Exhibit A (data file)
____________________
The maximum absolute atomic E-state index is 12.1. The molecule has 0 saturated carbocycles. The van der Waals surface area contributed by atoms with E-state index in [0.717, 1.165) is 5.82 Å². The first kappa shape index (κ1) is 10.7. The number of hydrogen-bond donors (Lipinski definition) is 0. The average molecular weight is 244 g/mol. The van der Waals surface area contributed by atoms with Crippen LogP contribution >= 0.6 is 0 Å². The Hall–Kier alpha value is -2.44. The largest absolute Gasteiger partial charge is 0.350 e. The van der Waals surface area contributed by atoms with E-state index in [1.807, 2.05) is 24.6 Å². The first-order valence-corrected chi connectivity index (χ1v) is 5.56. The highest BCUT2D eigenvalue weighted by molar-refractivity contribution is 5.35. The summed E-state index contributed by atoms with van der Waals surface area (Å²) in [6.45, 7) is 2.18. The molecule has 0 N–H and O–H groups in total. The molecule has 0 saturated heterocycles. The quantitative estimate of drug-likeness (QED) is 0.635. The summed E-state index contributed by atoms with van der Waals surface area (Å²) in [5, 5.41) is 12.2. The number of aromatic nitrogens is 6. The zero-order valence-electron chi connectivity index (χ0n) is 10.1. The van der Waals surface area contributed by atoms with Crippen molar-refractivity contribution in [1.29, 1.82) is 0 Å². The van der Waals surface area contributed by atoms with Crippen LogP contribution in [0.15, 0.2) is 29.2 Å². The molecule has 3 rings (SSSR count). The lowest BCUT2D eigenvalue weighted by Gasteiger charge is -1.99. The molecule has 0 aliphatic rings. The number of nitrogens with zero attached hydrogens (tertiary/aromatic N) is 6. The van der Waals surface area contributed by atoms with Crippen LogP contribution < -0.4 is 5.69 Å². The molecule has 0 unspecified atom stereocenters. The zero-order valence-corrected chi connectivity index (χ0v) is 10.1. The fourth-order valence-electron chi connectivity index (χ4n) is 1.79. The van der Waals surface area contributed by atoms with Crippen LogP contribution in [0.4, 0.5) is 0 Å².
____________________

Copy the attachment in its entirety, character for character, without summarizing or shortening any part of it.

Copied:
The maximum absolute atomic E-state index is 12.1. The molecule has 0 saturated carbocycles. The van der Waals surface area contributed by atoms with E-state index in [0.717, 1.165) is 5.82 Å². The first kappa shape index (κ1) is 10.7. The number of hydrogen-bond donors (Lipinski definition) is 0. The average molecular weight is 244 g/mol. The van der Waals surface area contributed by atoms with Crippen LogP contribution >= 0.6 is 0 Å². The Hall–Kier alpha value is -2.44. The largest absolute Gasteiger partial charge is 0.350 e. The van der Waals surface area contributed by atoms with E-state index in [1.807, 2.05) is 24.6 Å². The first-order valence-corrected chi connectivity index (χ1v) is 5.56. The highest BCUT2D eigenvalue weighted by molar-refractivity contribution is 5.35. The summed E-state index contributed by atoms with van der Waals surface area (Å²) in [6.45, 7) is 2.18. The molecule has 0 N–H and O–H groups in total. The molecule has 0 saturated heterocycles. The quantitative estimate of drug-likeness (QED) is 0.635. The summed E-state index contributed by atoms with van der Waals surface area (Å²) in [5, 5.41) is 12.2. The number of aromatic nitrogens is 6. The zero-order valence-electron chi connectivity index (χ0n) is 10.1. The van der Waals surface area contributed by atoms with Crippen molar-refractivity contribution in [1.29, 1.82) is 0 Å². The van der Waals surface area contributed by atoms with Crippen LogP contribution in [0.15, 0.2) is 29.2 Å². The molecule has 3 rings (SSSR count). The lowest BCUT2D eigenvalue weighted by Gasteiger charge is -1.99. The molecule has 0 aliphatic rings. The number of nitrogens with zero attached hydrogens (tertiary/aromatic N) is 6. The van der Waals surface area contributed by atoms with Crippen LogP contribution < -0.4 is 5.69 Å². The molecule has 0 unspecified atom stereocenters. The zero-order valence-corrected chi connectivity index (χ0v) is 10.1. The fourth-order valence-electron chi connectivity index (χ4n) is 1.79. The van der Waals surface area contributed by atoms with Crippen LogP contribution in [0.4, 0.5) is 0 Å².